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How I slowed down my hyper productivity

Making mental health and work morals go hand-in-hand

Kaya Olsen
6 min readApr 7, 2022

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I’m a human production machine. Not by active choice. Or because of ambitions. I’m just highly disciplined, relentlessly focused and very conscientious. As a consequence, I’m super efficient and hyper productive. I simply can’t help it.

And that’s great isn’t it? Productivity is a strongly praised virtue these days (and might always have been). Isn’t life great when I manage to get everything done in no time and I’m always ahead of my to-do list?

Sure. My professional life is easy. But my private life suffers.

Because my hyper productivity isn’t something I can switch on and off as needed. It never stops. I don’t just do what I need to do fast and well. I also need to do something all the time. I feel a constant pressure to get shit done, no matter whether there is any shit to be doing. There is no peace, there is no rest. There is only doing, doing, doing.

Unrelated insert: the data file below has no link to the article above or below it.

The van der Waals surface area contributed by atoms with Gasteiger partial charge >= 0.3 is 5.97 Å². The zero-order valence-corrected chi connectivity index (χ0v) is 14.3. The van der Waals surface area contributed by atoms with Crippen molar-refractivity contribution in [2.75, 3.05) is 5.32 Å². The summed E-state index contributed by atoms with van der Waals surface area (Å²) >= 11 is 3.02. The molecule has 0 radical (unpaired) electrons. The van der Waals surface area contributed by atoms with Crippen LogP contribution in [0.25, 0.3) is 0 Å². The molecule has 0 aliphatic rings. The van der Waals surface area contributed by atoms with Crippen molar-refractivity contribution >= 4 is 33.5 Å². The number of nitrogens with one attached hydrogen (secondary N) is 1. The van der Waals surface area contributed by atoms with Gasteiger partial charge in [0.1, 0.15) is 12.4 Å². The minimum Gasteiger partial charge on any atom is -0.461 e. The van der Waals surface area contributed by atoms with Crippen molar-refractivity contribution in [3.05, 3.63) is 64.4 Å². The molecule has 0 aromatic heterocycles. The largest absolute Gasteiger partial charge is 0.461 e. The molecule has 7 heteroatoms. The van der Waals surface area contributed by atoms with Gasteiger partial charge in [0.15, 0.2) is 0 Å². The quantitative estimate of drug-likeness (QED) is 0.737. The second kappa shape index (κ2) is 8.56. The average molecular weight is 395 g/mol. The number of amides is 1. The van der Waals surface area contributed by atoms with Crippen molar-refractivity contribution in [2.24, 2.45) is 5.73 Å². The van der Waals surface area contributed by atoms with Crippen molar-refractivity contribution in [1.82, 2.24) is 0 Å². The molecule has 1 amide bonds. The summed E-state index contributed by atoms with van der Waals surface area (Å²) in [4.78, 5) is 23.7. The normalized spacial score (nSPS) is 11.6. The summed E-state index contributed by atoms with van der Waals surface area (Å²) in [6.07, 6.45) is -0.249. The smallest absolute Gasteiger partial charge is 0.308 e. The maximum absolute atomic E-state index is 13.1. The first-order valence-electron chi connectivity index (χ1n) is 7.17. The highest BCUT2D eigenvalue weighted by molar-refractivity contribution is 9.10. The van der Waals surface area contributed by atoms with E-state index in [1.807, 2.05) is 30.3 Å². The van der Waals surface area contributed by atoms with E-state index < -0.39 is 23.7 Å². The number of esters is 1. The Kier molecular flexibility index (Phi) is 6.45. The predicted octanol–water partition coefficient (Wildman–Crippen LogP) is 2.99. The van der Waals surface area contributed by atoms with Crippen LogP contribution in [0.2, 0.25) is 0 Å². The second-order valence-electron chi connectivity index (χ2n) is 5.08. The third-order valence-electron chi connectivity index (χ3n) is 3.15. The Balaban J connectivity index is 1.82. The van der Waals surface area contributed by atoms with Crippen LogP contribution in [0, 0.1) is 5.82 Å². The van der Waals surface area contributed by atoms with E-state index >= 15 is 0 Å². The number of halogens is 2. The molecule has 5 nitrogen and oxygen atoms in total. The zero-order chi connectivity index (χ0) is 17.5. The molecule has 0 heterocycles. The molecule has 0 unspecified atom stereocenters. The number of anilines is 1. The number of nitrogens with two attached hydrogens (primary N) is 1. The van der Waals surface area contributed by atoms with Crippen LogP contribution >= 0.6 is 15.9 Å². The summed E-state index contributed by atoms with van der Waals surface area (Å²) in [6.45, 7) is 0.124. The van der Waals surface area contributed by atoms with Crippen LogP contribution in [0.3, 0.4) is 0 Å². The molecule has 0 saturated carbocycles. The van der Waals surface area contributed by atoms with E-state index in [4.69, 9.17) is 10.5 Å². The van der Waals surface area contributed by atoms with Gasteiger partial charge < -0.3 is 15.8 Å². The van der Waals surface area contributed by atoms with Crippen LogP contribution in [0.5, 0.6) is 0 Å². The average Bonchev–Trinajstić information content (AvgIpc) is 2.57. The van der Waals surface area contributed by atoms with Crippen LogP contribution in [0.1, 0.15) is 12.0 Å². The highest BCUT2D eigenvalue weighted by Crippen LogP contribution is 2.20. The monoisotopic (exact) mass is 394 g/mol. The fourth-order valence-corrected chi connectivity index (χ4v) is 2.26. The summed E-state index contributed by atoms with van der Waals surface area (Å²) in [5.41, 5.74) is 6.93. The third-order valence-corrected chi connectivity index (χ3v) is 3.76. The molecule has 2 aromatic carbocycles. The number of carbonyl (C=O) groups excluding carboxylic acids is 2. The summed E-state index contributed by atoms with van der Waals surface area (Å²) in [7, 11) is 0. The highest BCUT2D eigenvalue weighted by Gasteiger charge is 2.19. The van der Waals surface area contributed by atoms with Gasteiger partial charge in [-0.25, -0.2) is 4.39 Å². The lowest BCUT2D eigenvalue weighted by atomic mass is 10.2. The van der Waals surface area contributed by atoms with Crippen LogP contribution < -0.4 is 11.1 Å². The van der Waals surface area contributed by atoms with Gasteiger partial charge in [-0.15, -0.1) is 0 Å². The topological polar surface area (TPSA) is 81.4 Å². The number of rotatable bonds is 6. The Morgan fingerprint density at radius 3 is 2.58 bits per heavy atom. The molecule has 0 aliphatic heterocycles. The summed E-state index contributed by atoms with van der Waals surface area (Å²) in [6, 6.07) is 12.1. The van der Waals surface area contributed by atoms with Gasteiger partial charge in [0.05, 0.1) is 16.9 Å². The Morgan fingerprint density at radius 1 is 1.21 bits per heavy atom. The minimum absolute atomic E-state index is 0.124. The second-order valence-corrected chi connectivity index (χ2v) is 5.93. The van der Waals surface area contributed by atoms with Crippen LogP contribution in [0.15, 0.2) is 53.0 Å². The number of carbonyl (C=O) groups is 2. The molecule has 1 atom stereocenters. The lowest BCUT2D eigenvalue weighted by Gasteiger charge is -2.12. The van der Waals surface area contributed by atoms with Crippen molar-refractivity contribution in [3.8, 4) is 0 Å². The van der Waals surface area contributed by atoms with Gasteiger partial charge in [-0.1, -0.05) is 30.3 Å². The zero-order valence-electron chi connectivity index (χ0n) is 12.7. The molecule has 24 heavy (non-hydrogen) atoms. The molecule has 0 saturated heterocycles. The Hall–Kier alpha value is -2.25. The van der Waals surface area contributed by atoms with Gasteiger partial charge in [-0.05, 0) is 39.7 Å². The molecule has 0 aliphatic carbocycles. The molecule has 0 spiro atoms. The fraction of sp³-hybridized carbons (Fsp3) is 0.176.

And that’s problematic.

So when I switched jobs at the beginning of the year, I took the opportunity to work on myself, to fight off this problematic productivity pressure. Not to kill my drive and passion. But to find more ease and peace in my life. This is the story of what I did and how that helped me slow down.

Begin with Mindset

Like in any transformational processes, I had to begin with my mindset. I’ve only ever worked in start-ups or scale-ups. And it seems to me like companies like these have an unrealistic sense of urgency. Every single task is code-red and a life or death sort of issue. Nothing can wait, and if you don’t do your part, someone is probably going to die.

Sure. But.. I write app copy. So if I don’t find the time to write the perfect subtitle in a feature within a feature, no one will get hurt. Of course, I prefer for the users to have a great experience when they interact with our products, and, in extension, have great copy to read. But it’s not the end of the world if I don’t manage to edit the copy the designers or developers write before the release. Usually I get around to doing it a week later, and even if I didn’t, it’s not going to break anything. It really doesn’t. That’s…

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